When my mother was growing up, there weren’t many options for women in the professional world. Sure, some women bucked the trend and were pioneers in their field. But the majority of women stayed in their lane, opting either to work in female-dominated fields (education, health care, secretarial, etc.) or stay out of the workforce altogether.
My mother opted for the latter, devoting herself to raising my sister, brother and me. I don’t think she ever considered it a sacrifice, but I’m still grateful for the home she and my father gave me when they adopted me as a young girl. She made a very intentional choice to become a mother, and it profoundly changed the trajectory of my life for the better.
I also made a deliberate choice to have a child, and he has been, without question, the best decision I’ve ever made. I won’t encroach on his privacy by going into detail, but suffice to say he has been a joyful presence in my life since the day I met him.
With the death of my mother a little more than a year ago, my Mother’s Day is now a one-sided affair – being feted as a mom, rather than celebrating with my mom. I loved both roles – daughter to my mom, mother to my son – but it’s a little disconcerting to just have one role now. As any mom knows, though, this is an amazing journey, with every year offering new discoveries about the person we’ve raised and helped guide on his or her own path. So I’ll relish this one role I have on Mother’s Day for as long as I can.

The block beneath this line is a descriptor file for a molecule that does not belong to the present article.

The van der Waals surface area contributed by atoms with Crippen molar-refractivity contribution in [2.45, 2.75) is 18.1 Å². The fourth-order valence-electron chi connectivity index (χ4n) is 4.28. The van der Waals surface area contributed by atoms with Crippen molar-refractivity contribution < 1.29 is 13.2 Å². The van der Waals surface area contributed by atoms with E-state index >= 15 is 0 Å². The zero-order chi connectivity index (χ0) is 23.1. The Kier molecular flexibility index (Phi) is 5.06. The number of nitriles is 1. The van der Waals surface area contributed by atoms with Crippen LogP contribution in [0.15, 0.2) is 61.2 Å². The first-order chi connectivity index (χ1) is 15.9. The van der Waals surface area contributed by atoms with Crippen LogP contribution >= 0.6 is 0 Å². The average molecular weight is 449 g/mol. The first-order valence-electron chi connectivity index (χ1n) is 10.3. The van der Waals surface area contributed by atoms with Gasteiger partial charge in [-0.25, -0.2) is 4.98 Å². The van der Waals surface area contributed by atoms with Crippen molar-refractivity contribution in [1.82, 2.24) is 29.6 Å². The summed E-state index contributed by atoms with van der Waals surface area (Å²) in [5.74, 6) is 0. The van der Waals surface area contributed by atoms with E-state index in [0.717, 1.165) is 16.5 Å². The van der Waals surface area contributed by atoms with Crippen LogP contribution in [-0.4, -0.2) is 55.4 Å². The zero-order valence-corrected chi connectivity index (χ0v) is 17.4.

My mother’s path was quite different from my own. Whereas she devoted her life to raising her children, I have had a long career in a demanding profession (the law) – something that was routinely denied to women of her era.
Still, my path wasn’t without its bumps. When I started practicing law, I wasn’t allowed to wear pants to the office. Less than 20 years ago, a local judge made news by formally changing the rule that required women to wear a dress in his court. Over the years, I have encountered a smattering of both racism and sexism, but nothing that rose to the level of overt discrimination on either front. Was the subtle discrimination acceptable? No. Did it impede my career? I don’t think so.
But now I’m looking forward and I’m pondering the world my son will soon enter as a working professional.
As a half Asian male, I know he won’t be immune to bias. My hope, though, is that we’ve raised him with the resilience, confidence and life skills to take whatever challenges he’s confronted with, whether that’s the subtle kind of bias almost all of us have faced or it’s the more overt “Go back to China” kind that is, shockingly, still heard in 2017. (If anything, those sentiments seem to be resurgent in the last year or so, which is a different topic altogether.)
I also hope that, both as a product of his generation and the home he grew up in, he’ll bring assumptions to the workplace that men of previous generations didn’t. He will assume that women are every bit as capable as their male colleagues, that childbirth isn’t necessarily a precursor to leaving the workforce, and that dads are every bit the parent, meal-maker and errand-runner as moms are.
I have immense hope for the future, and men like my son (and the women of his generation) are the reason.
So, to all the sons and daughters out there who are dedicated to honoring their moms’ work and making the future even better than today, I wish you all a Happy Mother’s Day.